Their new exhibit, Icebergs, is a massive installation that allows visitors to immerse themselves in a polar ecosystem. Designed by James Corner Field Operations, the tallest iceberg stretches 56’ high to the third story of the museum and allows panoramic views from high above the “ocean” surface. The entire system is built from re-usable construction materials, such as scaffolding and polycarbonate paneling.

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World’s Best Ocean Athletes

Posted On August 2, 2016 by

All eyes are on Brazil this month, but you won’t find all of the world’s top athletes in Rio. Some of the fastest, strongest and flashiest athletes live under the water—and aren’t afraid to show off. From manta rays to blue whales, check out ocean athletes who could challenge the top Olympic gold medalists.

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Announcing the Winners of the 2016 Marine Wildlife and Seascape Photo Contest

Posted On August 1, 2016 by

This summer, we asked all of you to submit your best photos to our 2016 Marine Wildlife and Seascape Photo Contest. We were amazed by all of the beautiful images that you submitted and incredibly grateful for those of you who voted. After weeks of deliberation, our judges have spoken! Here are the winners from this year’s photo contest!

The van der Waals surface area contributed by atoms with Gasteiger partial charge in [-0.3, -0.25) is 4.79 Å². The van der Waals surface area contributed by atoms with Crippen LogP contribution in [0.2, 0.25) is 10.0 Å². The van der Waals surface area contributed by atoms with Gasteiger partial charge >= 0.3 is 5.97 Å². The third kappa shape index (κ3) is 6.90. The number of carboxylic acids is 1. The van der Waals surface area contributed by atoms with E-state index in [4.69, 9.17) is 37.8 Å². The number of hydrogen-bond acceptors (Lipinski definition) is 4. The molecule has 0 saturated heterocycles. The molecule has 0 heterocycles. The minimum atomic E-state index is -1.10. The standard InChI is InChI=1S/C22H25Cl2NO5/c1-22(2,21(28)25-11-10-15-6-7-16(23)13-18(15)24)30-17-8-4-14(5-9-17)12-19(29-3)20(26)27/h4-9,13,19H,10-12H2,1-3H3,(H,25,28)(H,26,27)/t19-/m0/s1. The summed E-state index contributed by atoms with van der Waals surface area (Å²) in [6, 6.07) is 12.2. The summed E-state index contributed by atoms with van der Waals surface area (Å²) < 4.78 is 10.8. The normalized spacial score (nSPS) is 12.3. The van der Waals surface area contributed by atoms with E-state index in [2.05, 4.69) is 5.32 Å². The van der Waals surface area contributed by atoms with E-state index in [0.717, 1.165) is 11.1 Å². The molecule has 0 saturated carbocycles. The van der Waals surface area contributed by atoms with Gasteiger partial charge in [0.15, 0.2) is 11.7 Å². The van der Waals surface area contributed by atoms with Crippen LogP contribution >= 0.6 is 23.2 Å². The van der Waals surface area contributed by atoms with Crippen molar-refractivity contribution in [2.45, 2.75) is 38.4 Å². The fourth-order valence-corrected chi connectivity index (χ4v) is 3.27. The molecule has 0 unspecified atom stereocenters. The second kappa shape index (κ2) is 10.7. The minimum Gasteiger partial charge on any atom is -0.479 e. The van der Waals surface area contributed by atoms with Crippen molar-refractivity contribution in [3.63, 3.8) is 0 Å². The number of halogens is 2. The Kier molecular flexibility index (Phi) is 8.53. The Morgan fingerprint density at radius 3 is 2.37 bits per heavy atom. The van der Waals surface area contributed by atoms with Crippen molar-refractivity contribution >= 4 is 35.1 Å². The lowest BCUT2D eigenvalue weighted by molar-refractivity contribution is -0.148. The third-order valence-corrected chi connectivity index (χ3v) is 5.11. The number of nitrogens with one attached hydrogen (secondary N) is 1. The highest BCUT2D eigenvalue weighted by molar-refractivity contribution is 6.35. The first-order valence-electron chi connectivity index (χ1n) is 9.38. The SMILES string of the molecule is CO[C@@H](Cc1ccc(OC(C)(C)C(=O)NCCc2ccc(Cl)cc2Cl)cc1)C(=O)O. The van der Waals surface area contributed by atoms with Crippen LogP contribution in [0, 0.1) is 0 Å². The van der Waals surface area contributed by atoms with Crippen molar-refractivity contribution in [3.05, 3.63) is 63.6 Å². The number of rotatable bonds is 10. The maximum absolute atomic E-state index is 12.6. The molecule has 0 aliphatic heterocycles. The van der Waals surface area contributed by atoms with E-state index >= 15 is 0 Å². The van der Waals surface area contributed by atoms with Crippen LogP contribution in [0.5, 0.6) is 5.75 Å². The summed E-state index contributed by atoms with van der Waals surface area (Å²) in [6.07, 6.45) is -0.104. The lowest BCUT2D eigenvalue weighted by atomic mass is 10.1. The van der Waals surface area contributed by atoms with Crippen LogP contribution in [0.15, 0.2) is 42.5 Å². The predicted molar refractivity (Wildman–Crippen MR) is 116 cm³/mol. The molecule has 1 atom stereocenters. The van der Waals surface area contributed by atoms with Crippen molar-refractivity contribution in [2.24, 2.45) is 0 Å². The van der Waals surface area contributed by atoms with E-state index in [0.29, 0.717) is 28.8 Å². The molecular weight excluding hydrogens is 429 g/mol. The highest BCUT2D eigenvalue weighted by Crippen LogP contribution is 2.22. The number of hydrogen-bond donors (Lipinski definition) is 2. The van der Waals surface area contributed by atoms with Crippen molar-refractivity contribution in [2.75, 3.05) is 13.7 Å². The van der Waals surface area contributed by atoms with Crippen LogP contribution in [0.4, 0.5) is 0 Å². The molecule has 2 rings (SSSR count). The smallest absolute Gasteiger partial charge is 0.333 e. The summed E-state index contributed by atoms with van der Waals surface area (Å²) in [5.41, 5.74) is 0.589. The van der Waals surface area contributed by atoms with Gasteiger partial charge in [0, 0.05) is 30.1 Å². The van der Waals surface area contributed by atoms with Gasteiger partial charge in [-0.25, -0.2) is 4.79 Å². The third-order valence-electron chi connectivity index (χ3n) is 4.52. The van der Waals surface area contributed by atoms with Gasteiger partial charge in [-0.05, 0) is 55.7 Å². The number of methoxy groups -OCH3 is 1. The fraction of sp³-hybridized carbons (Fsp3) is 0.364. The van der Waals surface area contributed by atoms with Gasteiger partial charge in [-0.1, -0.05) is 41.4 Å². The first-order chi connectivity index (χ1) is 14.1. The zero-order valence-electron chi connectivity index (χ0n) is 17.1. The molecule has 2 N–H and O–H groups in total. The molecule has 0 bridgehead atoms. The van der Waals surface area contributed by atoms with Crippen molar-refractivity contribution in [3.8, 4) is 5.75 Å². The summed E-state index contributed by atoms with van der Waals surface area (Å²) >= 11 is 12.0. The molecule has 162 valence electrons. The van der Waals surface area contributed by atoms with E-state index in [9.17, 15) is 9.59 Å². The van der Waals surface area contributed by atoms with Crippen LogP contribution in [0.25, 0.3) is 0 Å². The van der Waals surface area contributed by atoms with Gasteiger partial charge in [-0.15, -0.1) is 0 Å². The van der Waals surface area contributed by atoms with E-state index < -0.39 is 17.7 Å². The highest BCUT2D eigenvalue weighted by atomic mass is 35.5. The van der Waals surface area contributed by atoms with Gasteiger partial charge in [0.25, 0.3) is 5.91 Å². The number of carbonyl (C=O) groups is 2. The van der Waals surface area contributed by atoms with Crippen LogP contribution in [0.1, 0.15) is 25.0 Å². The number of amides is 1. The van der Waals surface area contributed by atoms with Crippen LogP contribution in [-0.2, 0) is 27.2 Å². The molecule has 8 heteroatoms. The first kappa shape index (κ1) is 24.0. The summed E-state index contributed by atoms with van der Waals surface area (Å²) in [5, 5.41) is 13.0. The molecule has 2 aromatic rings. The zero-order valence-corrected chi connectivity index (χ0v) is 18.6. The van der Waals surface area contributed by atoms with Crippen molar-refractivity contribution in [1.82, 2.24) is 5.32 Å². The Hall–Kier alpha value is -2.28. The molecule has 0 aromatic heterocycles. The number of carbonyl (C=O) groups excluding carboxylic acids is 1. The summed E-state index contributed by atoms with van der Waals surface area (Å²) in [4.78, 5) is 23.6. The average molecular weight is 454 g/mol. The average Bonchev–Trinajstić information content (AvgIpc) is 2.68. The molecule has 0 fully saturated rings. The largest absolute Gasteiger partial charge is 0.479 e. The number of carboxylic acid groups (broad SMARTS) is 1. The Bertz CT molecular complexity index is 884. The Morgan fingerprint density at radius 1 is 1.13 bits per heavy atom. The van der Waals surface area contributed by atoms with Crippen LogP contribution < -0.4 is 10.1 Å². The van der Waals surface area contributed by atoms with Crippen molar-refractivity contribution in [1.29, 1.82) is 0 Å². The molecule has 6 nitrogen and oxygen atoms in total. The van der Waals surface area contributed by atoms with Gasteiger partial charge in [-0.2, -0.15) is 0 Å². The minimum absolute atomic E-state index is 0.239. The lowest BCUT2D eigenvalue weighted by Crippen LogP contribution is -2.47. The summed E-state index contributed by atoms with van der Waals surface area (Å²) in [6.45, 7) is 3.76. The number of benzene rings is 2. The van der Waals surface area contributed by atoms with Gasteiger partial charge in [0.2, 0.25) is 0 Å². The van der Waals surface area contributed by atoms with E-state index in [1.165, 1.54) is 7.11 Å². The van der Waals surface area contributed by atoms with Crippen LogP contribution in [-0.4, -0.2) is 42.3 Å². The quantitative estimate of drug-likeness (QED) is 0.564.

A hearty congratulations to Tracey Jennings and Daniela Hill for claiming the top two prizes!

“In the Blue,” the photo by Tracey Jennings, is a stunning shot of a whale shark in the waters of Indonesia. Judges loved the “simplicity of nature outlined by patterns and shapes”, and the use of light in the image, earning her the “Judges’ Choice” award.

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A Road Map for Ensuring BP Dollars are Well Spent in the Gulf

Posted On August 1, 2016 by

For many people, buying a house or a car is one of the biggest purchases you’ll make in your lifetime. Which is why you hire an appraiser or mechanic to inspect that house or car before you sign the contract—you want peace of mind that it’s a good investment.